For a function $$f:X \rightarrow \mathbb{R}$$ My course notes says that:

$$\lim_{x \to \infty} f(x) = l \Leftrightarrow (\forall \epsilon > 0, \exists S \in \mathbb{R}, x> S \implies |f(x)-l| < \epsilon)$$

I don't understand why we have dropped the $$\forall x \in X$$

In other words, why is it not this: $$\lim_{x \to \infty} f(x) = l \Leftrightarrow (\forall \epsilon > 0, \exists S \in \mathbb{R}, \forall x \in X, x> S \implies |f(x)-l| < \epsilon)$$

Wouldn't we want the implication to hold true for all $x$ larger than $S$, analogous to when we're dealing with the definition of limits as $x$ approaches $a$?

$$\lim_{x \to a} f(x) = l \Leftrightarrow (\forall \epsilon > 0, \exists \delta > 0, \forall x \in X, 0 < |x-a| < \delta \implies |f(x)-l| < \epsilon)$$

Otherwise, I could just find a really small $S$, smaller than a $x_1$ where $f(x_1)=l$ and if it works for one particular $x$, I could claim the limit as $x \rightarrow \infty$ is $l$, which is clearly not the intended definition of a limit as $x$ approaches infinity.

  • 2
    $\begingroup$ It should be. It wasn't written explicitly in the notes, but it should be there, just as you suspected. $\endgroup$ – Andrés E. Caicedo Nov 16 '19 at 0:49
  • $\begingroup$ @bof Good catch. I edited the question a few times. Fixed now. $\endgroup$ – Snowball Nov 16 '19 at 1:12
  • $\begingroup$ " I could just find a really small S, smaller than a x1 where f(x1)=l and if it works for one particular x, " That makes no sense. The condition is $x > S \implies$ that means if any $x > S$ it is true. Not just one. Writing $\forall x \in X$ will have nothing to do with that. $\endgroup$ – fleablood Nov 16 '19 at 1:37

I will not enter into the details of first order logic, but strictly speaking, if a variable doesn't have a quantifier ($\exists$ or $\forall$) then it is ranging over all the elements of the set. So, again, strictly speaking both propositions are the same. In fact, strictly speaking, you can safely drop every $\forall x \in X$ whenever you know $X$ is the domain of discourse, it will just annoy your fellow mathematicians but it is right.

To see why this is the case, see this example (but remember that this is a formalism about mathematical language, so it is arbitrary in the sense that it was decided by convention to be so): if I am talking about the natural numbers and I say $x$ is even implies $x$ can be divided by $2$, one would reasonable understand that I meant, for all natural numbers $x$, $x$ is even implies it can be divided by 2. Clearly I wasn't talking about one specific $x$.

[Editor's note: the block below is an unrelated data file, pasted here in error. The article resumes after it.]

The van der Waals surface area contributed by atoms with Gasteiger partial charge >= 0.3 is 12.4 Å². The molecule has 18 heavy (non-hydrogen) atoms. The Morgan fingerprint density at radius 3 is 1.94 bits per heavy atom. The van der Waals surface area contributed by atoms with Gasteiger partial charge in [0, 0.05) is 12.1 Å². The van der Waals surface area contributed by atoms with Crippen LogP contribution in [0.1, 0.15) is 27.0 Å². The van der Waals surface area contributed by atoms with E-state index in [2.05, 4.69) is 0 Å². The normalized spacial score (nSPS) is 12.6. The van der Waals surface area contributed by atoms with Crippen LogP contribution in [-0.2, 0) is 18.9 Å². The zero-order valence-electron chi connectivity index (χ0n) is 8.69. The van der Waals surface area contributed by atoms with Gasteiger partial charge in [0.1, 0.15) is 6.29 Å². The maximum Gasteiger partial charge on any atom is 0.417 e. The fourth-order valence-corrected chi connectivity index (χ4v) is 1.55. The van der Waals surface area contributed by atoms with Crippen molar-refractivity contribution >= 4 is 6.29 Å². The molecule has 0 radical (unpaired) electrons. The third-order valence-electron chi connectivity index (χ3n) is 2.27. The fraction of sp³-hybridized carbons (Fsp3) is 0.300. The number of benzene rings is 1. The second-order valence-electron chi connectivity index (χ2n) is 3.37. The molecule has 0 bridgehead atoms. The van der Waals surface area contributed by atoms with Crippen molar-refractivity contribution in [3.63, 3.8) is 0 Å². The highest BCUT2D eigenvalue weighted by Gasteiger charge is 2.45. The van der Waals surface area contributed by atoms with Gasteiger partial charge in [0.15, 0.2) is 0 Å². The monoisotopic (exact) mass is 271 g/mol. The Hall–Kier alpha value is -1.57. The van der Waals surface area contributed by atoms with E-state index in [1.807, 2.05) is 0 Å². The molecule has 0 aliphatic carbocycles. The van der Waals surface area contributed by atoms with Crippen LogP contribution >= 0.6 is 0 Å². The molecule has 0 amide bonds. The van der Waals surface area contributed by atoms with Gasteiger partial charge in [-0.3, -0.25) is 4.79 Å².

Again, just remember that this is a (intuitive) convention, nothing more than that.


The meaning of $x>S\implies |f(x)-l|<\epsilon$ is that "if $x>S$ then $|f(x)-l|<\epsilon$". So yes, it exactly says that for all $x$ which satisfy $x>S$ we have $|f(x)-l|<\epsilon$. An equivalent way to write the same thing:

$\forall (x: x>S)[|f(x)-l|<\epsilon]$

Note that in this equivalent way I didn't use $\implies$ at all.

  • $\begingroup$ Does this imply I can drop the $\forall x \in X$ in $\lim_{x \to a} f(x) = l \Leftrightarrow (\forall \epsilon > 0, \exists \delta > 0, \forall x \in X, 0 < |x-a| < \delta \implies |f(x)-l| < \epsilon)$? $\endgroup$ – Snowball Nov 16 '19 at 0:53
  • $\begingroup$ If you know that you are checking the condition for elements of the set $X$ then yes, you can just write $0<|x-a|<\delta\implies |f(x)-l|<\epsilon$. Actually, I always write $\forall(x\in X: 0<|x-a|<\delta)[|f(x)-l|<\epsilon]$. But what I'm saying is that writing the way they did is also fine, as long as you know that you are checking the condition for elements from the set $X$. $\endgroup$ – Mark Nov 16 '19 at 0:59
  • $\begingroup$ This answer raises a question. According to this convention, WHERE within the expression should $\text{“ }\forall x \text{ ''}$ be? And why? $$ \begin{array}{ccccc} \text{here?} & & \text{or here?} & \text{or somewhere else?} \\ \downarrow & & \downarrow & \downarrow \\ \bullet\bullet\bullet & (\forall \varepsilon > 0 \,\,\, \exists \delta > 0 & \bullet\bullet\bullet & 0 < |x-a| < \delta \implies |f(x)-\ell| < \varepsilon) \end{array} $$ This matters, since in one case the $\delta$ depends on $x$ (which is NOT as it should be) and in the other it does not. $\qquad$ $\endgroup$ – Michael Hardy Nov 16 '19 at 1:05
  • $\begingroup$ Obviously after the $\exists\delta>0$. $\endgroup$ – Mark Nov 16 '19 at 1:07
  • $\begingroup$ @Mark : That is obvious if you consider the meaning of the limit concept, but how does it follow from conventions of logic? $\endgroup$ – Michael Hardy Nov 16 '19 at 1:08

Your Answer

By clicking “Post Your Answer”, you agree to our terms of service, privacy policy and cookie policy

Not the answer you're looking for? Browse other questions tagged or ask your own question.